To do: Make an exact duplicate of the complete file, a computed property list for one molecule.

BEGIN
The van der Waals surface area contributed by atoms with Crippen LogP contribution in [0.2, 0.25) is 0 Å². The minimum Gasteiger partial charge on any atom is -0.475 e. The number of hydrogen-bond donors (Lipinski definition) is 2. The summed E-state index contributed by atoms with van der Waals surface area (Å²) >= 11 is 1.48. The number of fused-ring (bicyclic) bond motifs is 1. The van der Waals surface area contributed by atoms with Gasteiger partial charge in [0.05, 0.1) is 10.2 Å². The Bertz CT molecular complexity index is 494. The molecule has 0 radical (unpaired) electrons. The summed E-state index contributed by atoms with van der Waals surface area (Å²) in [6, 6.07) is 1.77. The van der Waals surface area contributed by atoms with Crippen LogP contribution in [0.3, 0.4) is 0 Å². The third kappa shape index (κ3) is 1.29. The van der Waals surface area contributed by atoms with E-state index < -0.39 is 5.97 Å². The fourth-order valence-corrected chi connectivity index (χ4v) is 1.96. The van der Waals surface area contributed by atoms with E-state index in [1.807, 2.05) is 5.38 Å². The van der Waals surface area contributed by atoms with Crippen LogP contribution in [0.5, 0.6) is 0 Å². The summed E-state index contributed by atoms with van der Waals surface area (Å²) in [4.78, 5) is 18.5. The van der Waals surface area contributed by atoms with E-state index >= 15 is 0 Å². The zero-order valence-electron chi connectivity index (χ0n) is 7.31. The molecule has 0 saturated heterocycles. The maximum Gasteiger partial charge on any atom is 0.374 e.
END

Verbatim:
The van der Waals surface area contributed by atoms with Crippen LogP contribution in [0.2, 0.25) is 0 Å². The minimum Gasteiger partial charge on any atom is -0.475 e. The number of hydrogen-bond donors (Lipinski definition) is 2. The summed E-state index contributed by atoms with van der Waals surface area (Å²) >= 11 is 1.48. The number of fused-ring (bicyclic) bond motifs is 1. The van der Waals surface area contributed by atoms with Gasteiger partial charge in [0.05, 0.1) is 10.2 Å². The Bertz CT molecular complexity index is 494. The molecule has 0 radical (unpaired) electrons. The summed E-state index contributed by atoms with van der Waals surface area (Å²) in [6, 6.07) is 1.77. The van der Waals surface area contributed by atoms with Crippen LogP contribution in [0.3, 0.4) is 0 Å². The third kappa shape index (κ3) is 1.29. The van der Waals surface area contributed by atoms with E-state index < -0.39 is 5.97 Å². The fourth-order valence-corrected chi connectivity index (χ4v) is 1.96. The van der Waals surface area contributed by atoms with E-state index in [1.807, 2.05) is 5.38 Å². The van der Waals surface area contributed by atoms with Crippen LogP contribution in [0.5, 0.6) is 0 Å². The summed E-state index contributed by atoms with van der Waals surface area (Å²) in [4.78, 5) is 18.5. The van der Waals surface area contributed by atoms with E-state index >= 15 is 0 Å². The zero-order valence-electron chi connectivity index (χ0n) is 7.31. The molecule has 0 saturated heterocycles. The maximum Gasteiger partial charge on any atom is 0.374 e.